• 23. Ruijter JM, Ramakers C, Hoogaars WM, Karlen Y, Bakker O, van den Hoff MJ, et al. Amplification efficiency: linking baseline and bias in the analysis of quantitative PCR data. Nucleic Acids Res. 2009;37(6):e45. https://doi.org/10.1093/nar/gkp045

  • 24. Pupyshev AB, Tikhonova MA, Akopyan AA, Tenditnik MV, Dubrovina NI, Korolenko TA. Therapeutic activation of autophagy by combined treatment with rapamycin and trehalose in a mouse MPTP-induced model of Parkinson’s disease. Pharmacol Biochem Behav. 2019;177:1–11. https://doi.org/10.1016/j.pbb.2018.12.005

  • 25. Streit WJ, Xue QS, Tischer J, Bechmann I. Microglial pathology. Acta Neuropathol Commun. 2014;2:142. https://doi.org/10.1186/s40478-014-0142-6

  • 26. Correale J, Fiol M. Chitinase effects on immune cell response in neuromyelitis optica and multiple sclerosis. Mult Scler. 2011;17(5):521–31. https://doi.org/10.1177/1352458510392619

  • 27. Hall S, Surova Y, Öhrfelt A; Swedish BioFINDER Study, Blennow K, Zetterberg H, Hansson O. Longitudinal Measurements of Cerebrospinal Fluid Biomarkers in Parkinson’s Disease. Mov Disord. 2016;31(6):898–905. https://doi.org/10.1002/mds.26578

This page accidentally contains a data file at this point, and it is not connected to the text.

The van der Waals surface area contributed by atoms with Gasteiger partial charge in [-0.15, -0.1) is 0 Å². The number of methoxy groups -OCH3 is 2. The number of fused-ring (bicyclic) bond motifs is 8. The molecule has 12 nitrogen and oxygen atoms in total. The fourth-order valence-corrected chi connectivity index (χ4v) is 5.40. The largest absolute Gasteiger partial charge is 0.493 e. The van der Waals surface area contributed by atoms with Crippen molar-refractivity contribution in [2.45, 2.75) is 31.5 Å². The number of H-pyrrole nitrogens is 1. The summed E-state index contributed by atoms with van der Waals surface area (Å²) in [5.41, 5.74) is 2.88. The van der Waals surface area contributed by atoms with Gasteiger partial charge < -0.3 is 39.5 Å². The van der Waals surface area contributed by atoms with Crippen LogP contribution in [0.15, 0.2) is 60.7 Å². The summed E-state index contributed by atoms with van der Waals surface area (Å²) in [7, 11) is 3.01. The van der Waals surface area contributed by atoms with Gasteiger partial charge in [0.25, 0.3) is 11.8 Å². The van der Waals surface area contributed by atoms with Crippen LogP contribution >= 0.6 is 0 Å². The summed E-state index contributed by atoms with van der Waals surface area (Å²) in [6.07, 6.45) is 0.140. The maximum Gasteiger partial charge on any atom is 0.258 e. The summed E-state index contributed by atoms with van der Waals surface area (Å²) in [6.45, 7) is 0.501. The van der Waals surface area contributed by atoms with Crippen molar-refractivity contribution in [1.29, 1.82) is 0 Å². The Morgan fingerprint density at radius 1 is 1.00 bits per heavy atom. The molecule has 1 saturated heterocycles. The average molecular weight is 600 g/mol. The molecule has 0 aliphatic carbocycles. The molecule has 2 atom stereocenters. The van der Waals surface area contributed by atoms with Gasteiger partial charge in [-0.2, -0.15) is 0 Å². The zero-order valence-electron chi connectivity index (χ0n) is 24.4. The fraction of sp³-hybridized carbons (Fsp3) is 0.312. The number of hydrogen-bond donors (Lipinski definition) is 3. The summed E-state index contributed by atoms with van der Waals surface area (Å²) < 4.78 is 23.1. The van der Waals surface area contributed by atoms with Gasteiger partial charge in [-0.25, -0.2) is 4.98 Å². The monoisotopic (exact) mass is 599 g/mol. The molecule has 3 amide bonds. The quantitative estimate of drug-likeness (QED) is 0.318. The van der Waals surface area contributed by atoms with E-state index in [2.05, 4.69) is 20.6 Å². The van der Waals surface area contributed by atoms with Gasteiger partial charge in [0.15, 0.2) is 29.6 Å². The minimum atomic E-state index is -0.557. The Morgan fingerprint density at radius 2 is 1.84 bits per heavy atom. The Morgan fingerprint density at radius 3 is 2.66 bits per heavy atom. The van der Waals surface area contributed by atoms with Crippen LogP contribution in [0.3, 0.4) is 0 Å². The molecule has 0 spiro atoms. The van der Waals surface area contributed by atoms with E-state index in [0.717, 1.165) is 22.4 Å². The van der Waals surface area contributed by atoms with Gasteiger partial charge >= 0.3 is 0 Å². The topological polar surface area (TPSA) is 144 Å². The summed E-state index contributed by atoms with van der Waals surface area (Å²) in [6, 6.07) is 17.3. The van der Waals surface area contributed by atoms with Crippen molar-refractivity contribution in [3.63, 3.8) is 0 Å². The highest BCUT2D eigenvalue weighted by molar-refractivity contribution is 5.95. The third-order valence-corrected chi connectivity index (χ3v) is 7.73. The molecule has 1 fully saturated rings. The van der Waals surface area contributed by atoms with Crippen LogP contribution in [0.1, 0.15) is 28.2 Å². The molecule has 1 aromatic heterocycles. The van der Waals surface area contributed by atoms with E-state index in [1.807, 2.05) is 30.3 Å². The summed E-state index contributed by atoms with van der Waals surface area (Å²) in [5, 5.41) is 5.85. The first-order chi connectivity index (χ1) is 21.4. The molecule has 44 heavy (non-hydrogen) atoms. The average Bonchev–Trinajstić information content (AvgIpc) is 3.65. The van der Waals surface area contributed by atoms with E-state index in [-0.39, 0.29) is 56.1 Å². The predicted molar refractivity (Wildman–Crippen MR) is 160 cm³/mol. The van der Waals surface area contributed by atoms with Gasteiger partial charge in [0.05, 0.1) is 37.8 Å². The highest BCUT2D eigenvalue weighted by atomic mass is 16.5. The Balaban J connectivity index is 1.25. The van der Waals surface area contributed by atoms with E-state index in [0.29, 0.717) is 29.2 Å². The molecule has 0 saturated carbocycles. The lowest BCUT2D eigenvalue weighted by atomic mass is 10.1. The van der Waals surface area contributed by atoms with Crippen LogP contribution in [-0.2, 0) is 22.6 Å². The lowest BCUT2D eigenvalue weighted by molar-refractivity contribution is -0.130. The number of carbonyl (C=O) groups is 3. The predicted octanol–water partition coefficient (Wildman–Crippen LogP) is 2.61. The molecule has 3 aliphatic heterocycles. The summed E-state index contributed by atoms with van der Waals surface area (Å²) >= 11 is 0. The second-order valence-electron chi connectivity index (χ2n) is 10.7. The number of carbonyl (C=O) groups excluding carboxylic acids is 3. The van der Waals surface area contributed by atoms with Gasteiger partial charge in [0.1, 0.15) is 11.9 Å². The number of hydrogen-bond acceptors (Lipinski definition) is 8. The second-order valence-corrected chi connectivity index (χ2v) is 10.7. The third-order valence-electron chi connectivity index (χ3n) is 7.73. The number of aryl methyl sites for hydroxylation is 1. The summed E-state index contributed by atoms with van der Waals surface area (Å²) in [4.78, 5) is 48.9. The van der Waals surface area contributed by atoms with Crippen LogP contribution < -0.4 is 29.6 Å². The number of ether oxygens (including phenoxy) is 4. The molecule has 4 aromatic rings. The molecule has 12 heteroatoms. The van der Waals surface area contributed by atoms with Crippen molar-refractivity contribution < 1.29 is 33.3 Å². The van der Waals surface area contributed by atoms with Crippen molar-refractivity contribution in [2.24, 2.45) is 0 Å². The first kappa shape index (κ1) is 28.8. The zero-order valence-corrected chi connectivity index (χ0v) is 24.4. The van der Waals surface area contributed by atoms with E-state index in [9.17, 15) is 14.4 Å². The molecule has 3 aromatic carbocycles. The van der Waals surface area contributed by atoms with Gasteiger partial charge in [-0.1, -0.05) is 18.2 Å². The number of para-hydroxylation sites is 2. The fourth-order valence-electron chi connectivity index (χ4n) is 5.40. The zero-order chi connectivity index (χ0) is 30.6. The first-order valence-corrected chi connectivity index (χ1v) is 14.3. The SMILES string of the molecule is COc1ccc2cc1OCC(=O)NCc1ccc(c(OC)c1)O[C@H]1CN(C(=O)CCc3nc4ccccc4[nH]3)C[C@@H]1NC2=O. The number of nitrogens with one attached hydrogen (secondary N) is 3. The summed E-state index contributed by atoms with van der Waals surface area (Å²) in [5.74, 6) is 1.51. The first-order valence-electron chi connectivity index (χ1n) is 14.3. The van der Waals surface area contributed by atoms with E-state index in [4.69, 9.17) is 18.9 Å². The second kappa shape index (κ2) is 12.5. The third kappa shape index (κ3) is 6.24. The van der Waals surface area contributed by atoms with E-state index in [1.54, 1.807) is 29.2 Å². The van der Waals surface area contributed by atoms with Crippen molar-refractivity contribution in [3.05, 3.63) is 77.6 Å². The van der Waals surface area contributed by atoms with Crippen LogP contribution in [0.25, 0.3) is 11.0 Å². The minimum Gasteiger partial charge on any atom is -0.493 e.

• 28. Xiao Q, Yu W, Tian Q, Fu X, Wang X, Gu M, et al. Chitinase1 contributed to a potential protection via microglia polarization and Aβ oligomer reduction in D-galactose and aluminum-induced rat model with cognitive impairments. Neuroscience. 2017;355:61–70. https://doi.org/10.1016/j.neuroscience.2017.04.050

  • 29. Steinacker P, Verde F, Fang L, Feneberg E, Oeckl P, Roeber S, et al. Chitotriosidase (CHIT1) is increased in microglia and macrophages in spinal cord of amyotrophic lateral sclerosis and cerebrospinal fl uid levels correlate with disease severity and progression. J Neurol Neurosurg Psychiatry. 2018;89(3):239–47. http://dx.doi.org/10.1136/jnnp-2017-317138

  • 30. Zhang W, Dallas S, Zhang D, Guo JP, Pang H, Wilson B, et al. Microglial PHOX and Mac-1 are essential to the enhanced dopaminergic neurodegeneration elicited by A30P and A53T mutant alpha-synuclein. Glia. 2007;55(11):1178–88. https://doi.org/10.1002/glia.20532

  • 31. Sirabella R, Sisalli MJ, Costa G, Omura K, Ianniello G, Pinna A, et al. NCX1 and NCX3 as potential factors contributing to neurodegeneration and neuroinfl ammation in the A53T transgenic mouse model of Parkinson’s Disease. Cell Death Dis. 2018;9(7):725. https://doi.org/10.1038/s41419-018-0775-7